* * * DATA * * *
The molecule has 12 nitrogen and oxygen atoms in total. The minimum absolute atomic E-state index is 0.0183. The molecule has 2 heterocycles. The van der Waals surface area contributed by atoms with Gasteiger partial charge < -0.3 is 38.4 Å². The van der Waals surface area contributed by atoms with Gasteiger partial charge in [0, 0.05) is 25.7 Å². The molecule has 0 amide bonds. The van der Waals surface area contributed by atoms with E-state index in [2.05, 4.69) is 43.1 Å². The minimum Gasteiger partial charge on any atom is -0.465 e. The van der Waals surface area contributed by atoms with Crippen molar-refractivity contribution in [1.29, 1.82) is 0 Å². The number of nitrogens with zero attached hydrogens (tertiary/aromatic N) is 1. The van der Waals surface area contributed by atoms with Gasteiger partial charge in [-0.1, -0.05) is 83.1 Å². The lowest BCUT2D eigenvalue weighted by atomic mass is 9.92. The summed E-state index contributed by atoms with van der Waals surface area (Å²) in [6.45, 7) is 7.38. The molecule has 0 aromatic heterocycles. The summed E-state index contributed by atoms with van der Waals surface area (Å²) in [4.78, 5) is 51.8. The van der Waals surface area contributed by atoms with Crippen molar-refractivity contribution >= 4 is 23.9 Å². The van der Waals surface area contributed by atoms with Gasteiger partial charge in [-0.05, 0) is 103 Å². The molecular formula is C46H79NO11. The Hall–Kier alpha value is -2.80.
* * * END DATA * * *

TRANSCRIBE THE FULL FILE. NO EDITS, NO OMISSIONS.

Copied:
The molecule has 12 nitrogen and oxygen atoms in total. The minimum absolute atomic E-state index is 0.0183. The molecule has 2 heterocycles. The van der Waals surface area contributed by atoms with Gasteiger partial charge < -0.3 is 38.4 Å². The van der Waals surface area contributed by atoms with Gasteiger partial charge in [0, 0.05) is 25.7 Å². The molecule has 0 amide bonds. The van der Waals surface area contributed by atoms with E-state index in [2.05, 4.69) is 43.1 Å². The minimum Gasteiger partial charge on any atom is -0.465 e. The van der Waals surface area contributed by atoms with Crippen molar-refractivity contribution in [1.29, 1.82) is 0 Å². The number of nitrogens with zero attached hydrogens (tertiary/aromatic N) is 1. The van der Waals surface area contributed by atoms with Gasteiger partial charge in [-0.1, -0.05) is 83.1 Å². The lowest BCUT2D eigenvalue weighted by atomic mass is 9.92. The summed E-state index contributed by atoms with van der Waals surface area (Å²) in [6.45, 7) is 7.38. The molecule has 0 aromatic heterocycles. The summed E-state index contributed by atoms with van der Waals surface area (Å²) in [4.78, 5) is 51.8. The van der Waals surface area contributed by atoms with Crippen molar-refractivity contribution >= 4 is 23.9 Å². The van der Waals surface area contributed by atoms with Gasteiger partial charge in [-0.05, 0) is 103 Å². The molecular formula is C46H79NO11. The Hall–Kier alpha value is -2.80.